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Growth of Carbon Capture and Storage Stalled in 2011
Date:09 May 2012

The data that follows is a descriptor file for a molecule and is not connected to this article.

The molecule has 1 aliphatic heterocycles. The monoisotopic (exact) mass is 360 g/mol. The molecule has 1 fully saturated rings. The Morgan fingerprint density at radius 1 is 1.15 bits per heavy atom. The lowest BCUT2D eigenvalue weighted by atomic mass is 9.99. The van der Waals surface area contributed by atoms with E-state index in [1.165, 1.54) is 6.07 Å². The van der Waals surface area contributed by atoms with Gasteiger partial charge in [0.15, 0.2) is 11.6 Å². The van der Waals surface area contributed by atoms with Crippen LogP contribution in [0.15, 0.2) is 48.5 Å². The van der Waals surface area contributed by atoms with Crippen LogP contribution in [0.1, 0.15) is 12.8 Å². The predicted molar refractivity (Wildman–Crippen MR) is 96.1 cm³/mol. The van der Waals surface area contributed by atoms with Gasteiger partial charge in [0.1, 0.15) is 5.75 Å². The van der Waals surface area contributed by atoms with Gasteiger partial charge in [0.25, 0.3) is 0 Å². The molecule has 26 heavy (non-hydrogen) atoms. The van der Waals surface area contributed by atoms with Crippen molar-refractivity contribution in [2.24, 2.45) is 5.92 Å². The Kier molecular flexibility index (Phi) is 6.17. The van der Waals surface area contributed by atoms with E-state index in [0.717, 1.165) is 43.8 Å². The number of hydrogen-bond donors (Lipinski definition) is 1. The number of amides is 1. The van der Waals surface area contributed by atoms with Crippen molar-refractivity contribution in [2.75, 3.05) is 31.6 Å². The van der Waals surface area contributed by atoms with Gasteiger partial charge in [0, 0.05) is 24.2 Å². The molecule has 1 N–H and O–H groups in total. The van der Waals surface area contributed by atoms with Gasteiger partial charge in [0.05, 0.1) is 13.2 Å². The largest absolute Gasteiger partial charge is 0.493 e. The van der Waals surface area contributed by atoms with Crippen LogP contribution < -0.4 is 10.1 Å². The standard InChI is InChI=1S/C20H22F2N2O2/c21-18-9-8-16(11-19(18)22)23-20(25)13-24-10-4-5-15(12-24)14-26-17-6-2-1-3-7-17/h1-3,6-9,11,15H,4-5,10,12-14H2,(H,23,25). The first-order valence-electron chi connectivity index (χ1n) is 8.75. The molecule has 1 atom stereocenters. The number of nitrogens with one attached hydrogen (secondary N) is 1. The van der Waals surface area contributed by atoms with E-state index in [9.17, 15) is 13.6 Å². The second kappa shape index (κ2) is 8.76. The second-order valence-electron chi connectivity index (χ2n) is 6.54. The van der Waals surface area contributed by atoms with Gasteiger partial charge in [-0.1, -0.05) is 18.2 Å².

Global funding for carbon capture and storage technology, a tool for the reduction of greenhouse gas emissions, remained unchanged at US$23.5 billion in 2011 in comparison to the previous year, according to a new report from the Worldwatch Institute. Although there are currently 75 large-scale, fully integrated carbon capture and storage projects in 17 countries at various stages of development, only eight are operational -- a figure that has not changed since 2009. Carbon capture and storage, more commonly known as CCS, refers to the technology that attempts to capture carbon dioxide from a human-created source -- often industry and power generation systems -- and then store it in permanent geologic reservoirs so that it never enters the atmosphere. The United States is the leading funder of large-scale CCS projects, followed by the European Union and Canada . The new Worldwatch report, part of the Institute's Vital Signs Online series analyzing key global trends, discusses a variety of new CCS projects and facilities throughout the world. Among these is the Century Plant in the United States , which began operating in 2010.